The Heritage Foundation is reporting on a study determining the most corrupt states in America. The study sized up the effect between 1976 and 2008 of public corruption—measured by convictions—on state spending.
It found Mississippi was at the top of the list, but guess which state was No. 9?
According to the study, the 10 most-corrupt states could have reduced per capita spending by an average of $1,308 if they had average corruption levels. The study found states in the top 10 tend to focus spending on “bribe-generating” spending and items directly beneficial to public officials such as capital projects, construction, highways, borrowing and total salaries and wages.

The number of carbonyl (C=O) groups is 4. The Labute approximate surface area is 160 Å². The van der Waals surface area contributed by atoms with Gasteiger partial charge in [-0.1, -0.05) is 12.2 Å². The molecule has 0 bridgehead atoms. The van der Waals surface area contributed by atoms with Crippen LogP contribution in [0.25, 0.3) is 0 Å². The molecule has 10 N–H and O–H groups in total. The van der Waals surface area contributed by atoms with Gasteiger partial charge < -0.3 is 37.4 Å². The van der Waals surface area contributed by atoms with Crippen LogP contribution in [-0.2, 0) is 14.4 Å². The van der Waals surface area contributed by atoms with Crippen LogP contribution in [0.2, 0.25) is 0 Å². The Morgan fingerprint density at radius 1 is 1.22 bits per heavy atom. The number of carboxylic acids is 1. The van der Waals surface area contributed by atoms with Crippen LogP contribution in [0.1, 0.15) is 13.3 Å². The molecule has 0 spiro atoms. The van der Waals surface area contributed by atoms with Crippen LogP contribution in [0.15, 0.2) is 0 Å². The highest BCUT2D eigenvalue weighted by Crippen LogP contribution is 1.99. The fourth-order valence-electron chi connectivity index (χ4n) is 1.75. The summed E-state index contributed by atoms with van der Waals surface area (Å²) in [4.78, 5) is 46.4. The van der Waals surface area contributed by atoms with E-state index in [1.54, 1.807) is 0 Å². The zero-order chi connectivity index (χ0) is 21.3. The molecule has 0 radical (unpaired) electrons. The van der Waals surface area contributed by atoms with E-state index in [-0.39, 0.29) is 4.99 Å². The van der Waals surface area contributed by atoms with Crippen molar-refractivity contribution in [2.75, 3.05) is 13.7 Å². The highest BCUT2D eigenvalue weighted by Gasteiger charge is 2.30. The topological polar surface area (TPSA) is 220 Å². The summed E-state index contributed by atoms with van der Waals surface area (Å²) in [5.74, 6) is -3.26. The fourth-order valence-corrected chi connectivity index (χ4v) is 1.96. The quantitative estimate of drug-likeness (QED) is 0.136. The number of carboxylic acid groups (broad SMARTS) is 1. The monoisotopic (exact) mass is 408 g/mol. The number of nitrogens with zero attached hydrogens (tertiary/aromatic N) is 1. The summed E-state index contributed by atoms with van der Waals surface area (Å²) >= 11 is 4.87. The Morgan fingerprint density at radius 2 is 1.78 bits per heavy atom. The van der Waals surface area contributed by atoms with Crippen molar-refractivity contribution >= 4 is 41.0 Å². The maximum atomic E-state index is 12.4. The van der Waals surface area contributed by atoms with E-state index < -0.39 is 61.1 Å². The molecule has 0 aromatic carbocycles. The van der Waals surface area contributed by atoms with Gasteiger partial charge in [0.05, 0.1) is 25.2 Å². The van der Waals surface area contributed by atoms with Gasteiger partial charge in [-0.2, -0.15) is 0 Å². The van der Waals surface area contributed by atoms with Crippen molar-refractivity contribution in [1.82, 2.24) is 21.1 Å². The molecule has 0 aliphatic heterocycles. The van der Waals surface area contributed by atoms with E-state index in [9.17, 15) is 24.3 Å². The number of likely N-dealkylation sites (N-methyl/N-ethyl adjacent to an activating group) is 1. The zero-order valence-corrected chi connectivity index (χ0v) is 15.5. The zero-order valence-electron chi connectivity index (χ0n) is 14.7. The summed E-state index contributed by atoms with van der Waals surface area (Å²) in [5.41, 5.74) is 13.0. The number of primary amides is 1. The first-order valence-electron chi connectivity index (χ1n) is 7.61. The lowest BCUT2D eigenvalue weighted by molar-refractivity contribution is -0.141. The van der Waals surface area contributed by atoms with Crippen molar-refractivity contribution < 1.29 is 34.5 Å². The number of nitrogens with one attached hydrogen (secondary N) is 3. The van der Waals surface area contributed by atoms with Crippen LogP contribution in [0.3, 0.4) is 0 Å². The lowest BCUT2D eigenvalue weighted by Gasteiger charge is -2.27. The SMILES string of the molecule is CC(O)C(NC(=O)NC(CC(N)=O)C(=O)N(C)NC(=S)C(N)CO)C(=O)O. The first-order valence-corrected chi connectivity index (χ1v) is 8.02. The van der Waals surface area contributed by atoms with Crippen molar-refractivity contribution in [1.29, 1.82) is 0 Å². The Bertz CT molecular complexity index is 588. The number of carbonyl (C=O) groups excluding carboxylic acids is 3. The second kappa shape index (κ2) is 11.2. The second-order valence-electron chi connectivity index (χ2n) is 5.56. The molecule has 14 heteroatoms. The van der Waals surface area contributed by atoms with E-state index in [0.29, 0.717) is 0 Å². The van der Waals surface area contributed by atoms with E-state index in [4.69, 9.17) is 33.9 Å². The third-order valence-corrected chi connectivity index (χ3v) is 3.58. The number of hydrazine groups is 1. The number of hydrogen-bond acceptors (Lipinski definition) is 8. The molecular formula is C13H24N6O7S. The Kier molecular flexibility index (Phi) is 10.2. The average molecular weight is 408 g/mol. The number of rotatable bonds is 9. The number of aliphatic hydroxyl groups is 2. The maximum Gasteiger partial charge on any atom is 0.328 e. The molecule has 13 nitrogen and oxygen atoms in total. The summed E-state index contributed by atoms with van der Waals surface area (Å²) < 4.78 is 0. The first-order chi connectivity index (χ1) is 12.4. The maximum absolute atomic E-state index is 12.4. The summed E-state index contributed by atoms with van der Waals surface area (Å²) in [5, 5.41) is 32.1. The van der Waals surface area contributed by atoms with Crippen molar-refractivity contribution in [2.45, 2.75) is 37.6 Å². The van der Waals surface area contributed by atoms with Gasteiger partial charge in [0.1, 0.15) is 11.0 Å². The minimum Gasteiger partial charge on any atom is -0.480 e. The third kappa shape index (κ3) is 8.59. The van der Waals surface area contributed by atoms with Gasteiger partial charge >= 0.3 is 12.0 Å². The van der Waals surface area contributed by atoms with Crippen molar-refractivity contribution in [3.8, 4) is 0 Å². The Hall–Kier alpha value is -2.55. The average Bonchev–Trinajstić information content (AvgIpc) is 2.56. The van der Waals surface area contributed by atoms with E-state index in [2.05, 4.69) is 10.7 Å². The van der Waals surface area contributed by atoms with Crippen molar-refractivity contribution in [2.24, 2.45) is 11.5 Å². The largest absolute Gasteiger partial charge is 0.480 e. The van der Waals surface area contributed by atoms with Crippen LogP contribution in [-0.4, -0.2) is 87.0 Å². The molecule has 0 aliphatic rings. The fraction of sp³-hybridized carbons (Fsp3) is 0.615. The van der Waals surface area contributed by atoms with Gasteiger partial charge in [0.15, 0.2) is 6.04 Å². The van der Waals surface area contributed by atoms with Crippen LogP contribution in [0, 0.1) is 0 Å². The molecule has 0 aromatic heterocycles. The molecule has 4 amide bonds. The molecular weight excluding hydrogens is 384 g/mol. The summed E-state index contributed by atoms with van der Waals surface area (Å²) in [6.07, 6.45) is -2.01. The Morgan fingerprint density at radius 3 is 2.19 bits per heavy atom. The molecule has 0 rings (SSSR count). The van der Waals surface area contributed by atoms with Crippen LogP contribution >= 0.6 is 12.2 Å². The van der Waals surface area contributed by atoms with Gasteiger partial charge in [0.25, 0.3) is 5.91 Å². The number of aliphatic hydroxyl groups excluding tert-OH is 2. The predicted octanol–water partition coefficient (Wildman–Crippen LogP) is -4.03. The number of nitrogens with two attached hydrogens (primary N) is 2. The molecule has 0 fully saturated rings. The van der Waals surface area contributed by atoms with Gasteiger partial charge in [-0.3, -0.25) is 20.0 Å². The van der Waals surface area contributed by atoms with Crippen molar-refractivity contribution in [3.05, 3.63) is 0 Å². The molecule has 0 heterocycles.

A climate of corruption or even a perception of one can lead to serious economic effects. The study cited several sources on how economic activity is depressed in nations riddled with corruption. States are no different, and it creates a vicious cycle.
With economic activity depressed because of corruption, states such as Mississippi are forced to use more subsidies and tax breaks. This encourages companies to engage in more rent-seeking behavior — spending wealth on political lobbying to increase one’s share of wealth without creating wealth. This helps build an even more entrenched climate of corruption with companies constantly seeking to maintain or even add to special privileges not afforded their competitors.